Wednesday, November 29, 2017
The Mighty are Falling
Tinseltown is experiencing a takedown like we've never seen before and the "victor" is sex. Ever since Harvey Weinstein, a huge Hollywood mogul, was exposed by a New York Times article last summer, one by one, others have fallen from their celebrity pedestals. Oscar winning actor Kevin Spacey, respected journalist Charlie Rose, beloved news anchor Matt Lauer... There are more and there will be more. I'm thankful the victims have had the courage to come forward and are not being silenced by the pressure of powerful titans in the industry.
The questions that is always on the minds and lips of those closest to these people are "Why?... How?" There are many ways to address this, but in my work with men and couples who have been affected by sexual acting out and infidelity, the answer to those questions is found deep down inside. Why would a married family man betray his wife, break his wedding vows, live a secret life, and risk losing it all by behaving this way? He's medicating pain. Something has to be driving him to act contrary to his morals and belief systems. Digging even deeper to find the answer, I would wager that the majority of men who engage in risky and harmful sexual behavior have a need to feel like a man. Honestly, what makes a guy feel more manly than being seen as a virile, sexual stud who is wanted and desired? These men struggle with their self image, with insecurities, they don't feel affirmed as a man, so they turn to fantasy where they can be anyone they want with anyone they want. They use women to feel powerful, but it's really medicating pain. And the clues that contribute to this behavior can be found in the past, in childhood.
I would say 85% of the men I work with have father wounds. He was overly strict, he was abusive, he was absent emotionally or physically, he didn't talk to them about sex, he didn't teach them how to treat a woman and he didn't usher them into manhood. Any one of those realities or any combination can contribute to stunting a young man's emotional and sexual maturity. So, when these broken little boys entered adolescence and discovered sexual things, it became a coping mechanism rather than being an act of intimacy, thus the beginnings of their intimacy disorder. In his book Fathered By God, John Eldredge writes the world is full of broken little boys walking around in grown men's bodies.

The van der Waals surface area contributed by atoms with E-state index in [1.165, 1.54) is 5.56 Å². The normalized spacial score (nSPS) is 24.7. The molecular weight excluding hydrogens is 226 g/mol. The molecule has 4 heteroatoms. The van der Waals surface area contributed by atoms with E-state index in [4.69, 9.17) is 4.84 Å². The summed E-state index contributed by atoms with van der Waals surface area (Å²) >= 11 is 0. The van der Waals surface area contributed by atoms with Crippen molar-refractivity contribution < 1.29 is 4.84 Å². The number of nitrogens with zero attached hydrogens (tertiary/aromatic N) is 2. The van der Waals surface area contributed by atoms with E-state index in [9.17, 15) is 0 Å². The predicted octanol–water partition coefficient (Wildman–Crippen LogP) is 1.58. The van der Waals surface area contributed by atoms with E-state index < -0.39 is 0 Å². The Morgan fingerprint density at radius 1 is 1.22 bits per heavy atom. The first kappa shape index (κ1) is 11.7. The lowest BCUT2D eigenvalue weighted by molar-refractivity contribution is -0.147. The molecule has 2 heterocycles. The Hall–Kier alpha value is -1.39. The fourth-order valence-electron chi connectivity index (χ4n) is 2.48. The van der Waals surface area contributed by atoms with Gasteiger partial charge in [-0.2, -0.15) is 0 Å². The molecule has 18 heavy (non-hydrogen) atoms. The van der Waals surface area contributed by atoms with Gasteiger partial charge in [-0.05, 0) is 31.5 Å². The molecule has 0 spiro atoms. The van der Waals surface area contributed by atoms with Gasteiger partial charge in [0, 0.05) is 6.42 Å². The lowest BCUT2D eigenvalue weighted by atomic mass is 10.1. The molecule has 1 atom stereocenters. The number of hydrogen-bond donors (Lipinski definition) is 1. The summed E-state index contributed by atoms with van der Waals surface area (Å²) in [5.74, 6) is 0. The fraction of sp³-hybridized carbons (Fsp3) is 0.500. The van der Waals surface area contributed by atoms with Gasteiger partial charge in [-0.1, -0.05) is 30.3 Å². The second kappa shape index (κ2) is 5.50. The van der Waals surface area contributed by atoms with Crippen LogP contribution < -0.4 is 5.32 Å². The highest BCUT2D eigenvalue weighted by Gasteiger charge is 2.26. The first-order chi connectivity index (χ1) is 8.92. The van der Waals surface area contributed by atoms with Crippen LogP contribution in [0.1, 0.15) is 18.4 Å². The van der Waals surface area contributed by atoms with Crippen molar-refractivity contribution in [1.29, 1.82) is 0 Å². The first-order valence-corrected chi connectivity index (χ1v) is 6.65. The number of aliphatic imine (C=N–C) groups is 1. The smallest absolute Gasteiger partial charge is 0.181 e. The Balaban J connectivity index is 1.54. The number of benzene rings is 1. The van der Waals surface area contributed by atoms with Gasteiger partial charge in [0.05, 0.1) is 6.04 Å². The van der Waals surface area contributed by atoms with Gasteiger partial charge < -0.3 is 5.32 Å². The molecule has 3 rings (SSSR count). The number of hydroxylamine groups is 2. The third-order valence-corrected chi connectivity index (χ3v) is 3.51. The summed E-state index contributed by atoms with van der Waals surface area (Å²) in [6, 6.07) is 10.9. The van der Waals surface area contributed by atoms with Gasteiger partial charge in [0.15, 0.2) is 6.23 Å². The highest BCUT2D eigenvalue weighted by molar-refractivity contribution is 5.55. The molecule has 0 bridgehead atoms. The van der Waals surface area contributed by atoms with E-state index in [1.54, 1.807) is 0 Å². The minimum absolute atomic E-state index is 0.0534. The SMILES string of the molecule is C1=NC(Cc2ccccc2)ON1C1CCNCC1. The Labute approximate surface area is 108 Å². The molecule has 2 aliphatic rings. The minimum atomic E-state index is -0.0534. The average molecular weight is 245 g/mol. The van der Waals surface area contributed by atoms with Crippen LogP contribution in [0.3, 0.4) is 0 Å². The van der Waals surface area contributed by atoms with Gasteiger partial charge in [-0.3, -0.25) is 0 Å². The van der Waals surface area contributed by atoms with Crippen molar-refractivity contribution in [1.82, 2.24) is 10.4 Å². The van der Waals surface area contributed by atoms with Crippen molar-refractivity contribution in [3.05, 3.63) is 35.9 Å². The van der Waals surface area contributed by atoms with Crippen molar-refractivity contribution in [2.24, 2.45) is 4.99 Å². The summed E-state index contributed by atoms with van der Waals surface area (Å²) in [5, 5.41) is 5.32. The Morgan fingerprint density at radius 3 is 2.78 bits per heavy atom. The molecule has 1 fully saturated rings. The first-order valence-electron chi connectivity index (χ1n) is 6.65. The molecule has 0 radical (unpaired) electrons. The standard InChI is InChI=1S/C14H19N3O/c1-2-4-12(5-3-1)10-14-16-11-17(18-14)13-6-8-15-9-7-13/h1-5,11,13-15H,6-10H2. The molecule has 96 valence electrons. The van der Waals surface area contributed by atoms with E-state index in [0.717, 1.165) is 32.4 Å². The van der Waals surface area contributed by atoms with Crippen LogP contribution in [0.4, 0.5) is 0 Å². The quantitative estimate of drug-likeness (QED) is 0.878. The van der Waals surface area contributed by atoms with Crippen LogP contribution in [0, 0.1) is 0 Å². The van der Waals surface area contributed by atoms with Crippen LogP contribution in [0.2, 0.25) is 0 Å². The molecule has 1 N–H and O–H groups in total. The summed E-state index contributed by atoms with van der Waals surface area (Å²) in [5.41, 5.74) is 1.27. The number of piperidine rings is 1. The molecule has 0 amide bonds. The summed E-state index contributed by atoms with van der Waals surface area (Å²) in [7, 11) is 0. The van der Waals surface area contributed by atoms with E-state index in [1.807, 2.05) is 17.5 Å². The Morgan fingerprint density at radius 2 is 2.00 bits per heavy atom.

Sex is powerful. It was designed to be, but when awakened prematurely and used improperly, it's power is devastating. And when it's used to feel manly, it is a band aid for a much more serious wound that needs intense healing. It's not simple to overcome, but it is possible. I'm living proof, and I work with others who can say the same. It takes professional counseling to guide someone through their past and find the clues, it takes recovery which is a beautiful word, it takes accountability, effective accountability with safe people who can hold a confidence and speak the hard truth in love, it takes breaking through denial, it takes owning the behavior and making amends to those they've hurt, it takes admitting weaknesses and surrender. But on the other side of all that, there is redemption, restoration, healing, and through it all, there is hope.
I hate that there are victims and casualties because of a man's brokenness. My heart breaks for them knowing what they will have to endure because of someone else's bad choices and behavior. And my heart breaks for the broken little boys walking around in grown men's bodies. I'm here to help them take ownership of their behavior and make amends to those they have hurt, and I'm also here to hold out hope.